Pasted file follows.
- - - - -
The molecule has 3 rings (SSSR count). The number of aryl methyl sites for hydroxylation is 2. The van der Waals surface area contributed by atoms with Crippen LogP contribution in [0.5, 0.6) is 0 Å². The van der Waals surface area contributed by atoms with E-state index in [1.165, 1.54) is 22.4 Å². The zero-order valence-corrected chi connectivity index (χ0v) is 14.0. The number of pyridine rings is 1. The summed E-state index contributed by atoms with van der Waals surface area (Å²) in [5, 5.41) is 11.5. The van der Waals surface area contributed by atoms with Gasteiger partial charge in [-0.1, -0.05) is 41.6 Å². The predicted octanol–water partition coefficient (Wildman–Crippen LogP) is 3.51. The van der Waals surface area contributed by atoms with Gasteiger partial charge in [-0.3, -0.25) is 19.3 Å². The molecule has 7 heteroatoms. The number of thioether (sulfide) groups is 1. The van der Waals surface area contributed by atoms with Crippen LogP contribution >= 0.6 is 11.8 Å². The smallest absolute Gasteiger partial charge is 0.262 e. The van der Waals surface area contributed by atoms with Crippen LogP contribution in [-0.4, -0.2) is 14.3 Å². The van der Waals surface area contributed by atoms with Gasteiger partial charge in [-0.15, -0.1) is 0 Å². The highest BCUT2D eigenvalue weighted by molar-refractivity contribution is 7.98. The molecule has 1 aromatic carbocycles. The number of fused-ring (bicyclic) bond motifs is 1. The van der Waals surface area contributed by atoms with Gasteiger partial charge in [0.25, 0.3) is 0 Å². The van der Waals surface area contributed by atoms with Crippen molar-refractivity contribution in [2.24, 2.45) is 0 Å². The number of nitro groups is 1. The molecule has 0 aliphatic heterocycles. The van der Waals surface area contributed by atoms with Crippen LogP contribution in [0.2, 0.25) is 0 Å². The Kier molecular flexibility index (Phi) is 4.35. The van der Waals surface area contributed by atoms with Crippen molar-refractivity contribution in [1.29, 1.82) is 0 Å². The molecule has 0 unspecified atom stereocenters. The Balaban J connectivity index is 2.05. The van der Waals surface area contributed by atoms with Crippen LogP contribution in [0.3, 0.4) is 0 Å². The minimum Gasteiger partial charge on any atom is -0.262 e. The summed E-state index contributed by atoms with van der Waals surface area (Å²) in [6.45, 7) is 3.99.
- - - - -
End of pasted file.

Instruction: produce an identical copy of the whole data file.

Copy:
The molecule has 3 rings (SSSR count). The number of aryl methyl sites for hydroxylation is 2. The van der Waals surface area contributed by atoms with Crippen LogP contribution in [0.5, 0.6) is 0 Å². The van der Waals surface area contributed by atoms with E-state index in [1.165, 1.54) is 22.4 Å². The zero-order valence-corrected chi connectivity index (χ0v) is 14.0. The number of pyridine rings is 1. The summed E-state index contributed by atoms with van der Waals surface area (Å²) in [5, 5.41) is 11.5. The van der Waals surface area contributed by atoms with Gasteiger partial charge in [-0.1, -0.05) is 41.6 Å². The predicted octanol–water partition coefficient (Wildman–Crippen LogP) is 3.51. The van der Waals surface area contributed by atoms with Gasteiger partial charge in [-0.3, -0.25) is 19.3 Å². The molecule has 7 heteroatoms. The number of thioether (sulfide) groups is 1. The van der Waals surface area contributed by atoms with Crippen LogP contribution >= 0.6 is 11.8 Å². The smallest absolute Gasteiger partial charge is 0.262 e. The van der Waals surface area contributed by atoms with Crippen LogP contribution in [-0.4, -0.2) is 14.3 Å². The van der Waals surface area contributed by atoms with Gasteiger partial charge in [-0.15, -0.1) is 0 Å². The highest BCUT2D eigenvalue weighted by molar-refractivity contribution is 7.98. The molecule has 1 aromatic carbocycles. The number of fused-ring (bicyclic) bond motifs is 1. The van der Waals surface area contributed by atoms with Gasteiger partial charge in [0.25, 0.3) is 0 Å². The van der Waals surface area contributed by atoms with Crippen molar-refractivity contribution in [2.24, 2.45) is 0 Å². The number of nitro groups is 1. The molecule has 0 aliphatic heterocycles. The van der Waals surface area contributed by atoms with Crippen LogP contribution in [0.2, 0.25) is 0 Å². The Kier molecular flexibility index (Phi) is 4.35. The van der Waals surface area contributed by atoms with Crippen molar-refractivity contribution in [1.29, 1.82) is 0 Å². The molecule has 0 unspecified atom stereocenters. The Balaban J connectivity index is 2.05. The van der Waals surface area contributed by atoms with Crippen LogP contribution in [0.3, 0.4) is 0 Å². The minimum Gasteiger partial charge on any atom is -0.262 e. The summed E-state index contributed by atoms with van der Waals surface area (Å²) in [6.45, 7) is 3.99.